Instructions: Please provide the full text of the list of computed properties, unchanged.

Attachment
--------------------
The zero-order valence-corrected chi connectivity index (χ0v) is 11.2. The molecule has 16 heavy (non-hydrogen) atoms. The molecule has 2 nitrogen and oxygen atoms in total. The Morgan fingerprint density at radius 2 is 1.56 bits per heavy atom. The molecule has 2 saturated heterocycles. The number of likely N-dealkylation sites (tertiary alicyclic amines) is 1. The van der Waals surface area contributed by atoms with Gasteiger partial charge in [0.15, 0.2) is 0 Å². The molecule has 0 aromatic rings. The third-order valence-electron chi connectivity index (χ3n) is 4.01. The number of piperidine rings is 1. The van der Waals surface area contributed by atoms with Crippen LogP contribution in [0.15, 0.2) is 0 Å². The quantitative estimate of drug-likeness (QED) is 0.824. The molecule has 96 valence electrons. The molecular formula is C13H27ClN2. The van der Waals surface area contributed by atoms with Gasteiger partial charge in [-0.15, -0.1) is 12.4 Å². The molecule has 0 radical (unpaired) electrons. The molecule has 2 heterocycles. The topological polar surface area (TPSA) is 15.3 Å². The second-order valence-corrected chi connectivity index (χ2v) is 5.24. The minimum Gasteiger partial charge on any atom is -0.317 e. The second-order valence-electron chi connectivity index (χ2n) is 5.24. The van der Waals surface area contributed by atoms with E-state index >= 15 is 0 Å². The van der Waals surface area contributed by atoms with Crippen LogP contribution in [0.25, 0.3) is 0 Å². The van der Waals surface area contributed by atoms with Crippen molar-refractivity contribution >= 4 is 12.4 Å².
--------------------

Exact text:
The zero-order valence-corrected chi connectivity index (χ0v) is 11.2. The molecule has 16 heavy (non-hydrogen) atoms. The molecule has 2 nitrogen and oxygen atoms in total. The Morgan fingerprint density at radius 2 is 1.56 bits per heavy atom. The molecule has 2 saturated heterocycles. The number of likely N-dealkylation sites (tertiary alicyclic amines) is 1. The van der Waals surface area contributed by atoms with Gasteiger partial charge in [0.15, 0.2) is 0 Å². The molecule has 0 aromatic rings. The third-order valence-electron chi connectivity index (χ3n) is 4.01. The number of piperidine rings is 1. The van der Waals surface area contributed by atoms with Crippen LogP contribution in [0.15, 0.2) is 0 Å². The quantitative estimate of drug-likeness (QED) is 0.824. The molecule has 96 valence electrons. The molecular formula is C13H27ClN2. The van der Waals surface area contributed by atoms with Gasteiger partial charge in [-0.15, -0.1) is 12.4 Å². The molecule has 0 radical (unpaired) electrons. The molecule has 2 heterocycles. The topological polar surface area (TPSA) is 15.3 Å². The second-order valence-corrected chi connectivity index (χ2v) is 5.24. The minimum Gasteiger partial charge on any atom is -0.317 e. The second-order valence-electron chi connectivity index (χ2n) is 5.24. The van der Waals surface area contributed by atoms with E-state index >= 15 is 0 Å². The van der Waals surface area contributed by atoms with Crippen LogP contribution in [0.25, 0.3) is 0 Å². The van der Waals surface area contributed by atoms with Crippen molar-refractivity contribution >= 4 is 12.4 Å².